First of all, I think it is important to allow ourselves the time to grieve. Others will say that getting back in the saddle as quickly as possible is ideal, but I would add the caveat that you must be ready, otherwise getting back in the saddle too early will only slow your progress overall. We live in a culture that so often disregards the need for people to grieve, I happen to think there is absolutely nothing wrong with locking yourself in your room for a few days with all the lights off and eating nothing but ice cream until you actually feel like rejoining the world. The key is not to overindulge in this behavior, but to deny it entirely is also, I think, a mistake.
At this stage I will start doing activities that are positive, but do not necessarily have anything to do with the loss or “repairing the sytem.” The key here is to allow myself time to think and regroup. Reflect. Reflection is being pushed hard by the leadership and management community as an often skipped step in learning and growth and I am inclined to believe them. Non-stop action is not always the way to go and sometimes it is important to take a step back and consider carefully what has occurred and what it means.
I am not, necessarily, referring to literal destruction, but rather the destruction of expectations and a reality that did not come to pass and is not the actual reality. Destruction is a critical step to growth and creates space for new things. I think that after you’ve had the chance to grieve and reflect on a loss, the first step towards acting in the new you (as every loss creates a new, better you) is to destroy those parts of the old you that are no longer necessary. Notice that his must be done BEFORE you can rebuild anything in their place and often before you even know what you will be building in the new space you have created. The point is just to take a sledgehammer to the parts of yourself and your life that you don’t like anymore and be done with it. This is a humbling stage and often the most difficult for those around you, but it must be done.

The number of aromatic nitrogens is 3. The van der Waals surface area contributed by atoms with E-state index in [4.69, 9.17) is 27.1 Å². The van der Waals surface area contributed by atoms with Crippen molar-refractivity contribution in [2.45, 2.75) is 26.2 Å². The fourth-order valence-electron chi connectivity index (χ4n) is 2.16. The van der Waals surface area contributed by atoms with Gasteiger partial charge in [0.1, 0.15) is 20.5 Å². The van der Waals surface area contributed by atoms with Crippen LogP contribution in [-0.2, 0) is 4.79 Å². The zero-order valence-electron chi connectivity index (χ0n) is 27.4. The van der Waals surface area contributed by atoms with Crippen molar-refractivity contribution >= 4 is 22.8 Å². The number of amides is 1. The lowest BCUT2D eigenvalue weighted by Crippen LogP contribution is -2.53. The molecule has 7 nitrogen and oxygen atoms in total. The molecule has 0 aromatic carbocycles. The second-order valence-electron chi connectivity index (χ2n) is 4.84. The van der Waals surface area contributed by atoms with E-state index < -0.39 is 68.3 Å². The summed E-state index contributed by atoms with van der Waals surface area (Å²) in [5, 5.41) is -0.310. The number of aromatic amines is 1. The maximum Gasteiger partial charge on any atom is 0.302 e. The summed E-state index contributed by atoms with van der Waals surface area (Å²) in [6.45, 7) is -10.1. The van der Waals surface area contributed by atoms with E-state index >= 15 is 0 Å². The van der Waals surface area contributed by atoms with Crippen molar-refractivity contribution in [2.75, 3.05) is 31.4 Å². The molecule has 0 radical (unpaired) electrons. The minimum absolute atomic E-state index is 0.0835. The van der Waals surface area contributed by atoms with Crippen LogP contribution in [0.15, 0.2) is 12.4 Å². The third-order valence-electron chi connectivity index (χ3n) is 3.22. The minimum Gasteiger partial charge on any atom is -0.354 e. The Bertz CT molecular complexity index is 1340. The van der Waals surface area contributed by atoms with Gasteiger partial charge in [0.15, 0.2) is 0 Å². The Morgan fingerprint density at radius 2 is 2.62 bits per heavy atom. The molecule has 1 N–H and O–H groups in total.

In this stage, you have the emotional capacity to act from your optimal place – that of gratitude, compassion and humor – the three forces that are the greatest tools of internal and external influence known to man. You can now freely accept new options and already you are starting to feel the power of the new you and see the loss as a great gift that will deliver many more rewards in the future by the improvements it forced you to do the system. That is not to say that the bet was ever a bad one or that the system was ever broken, but you have improved it anyway and now you are in a better position to make even better bets in the future.
Unfortunately, there will be another loss before long. Such is the life we are given, and for those of us that choose the path of excellence, even more so because we deal with a heavy burden of self imposed expectations. So keep in mind that your last loss is never your last loss, but open your heart and be free to act, live and love from the very best parts of yourself and know that you will be rewarded.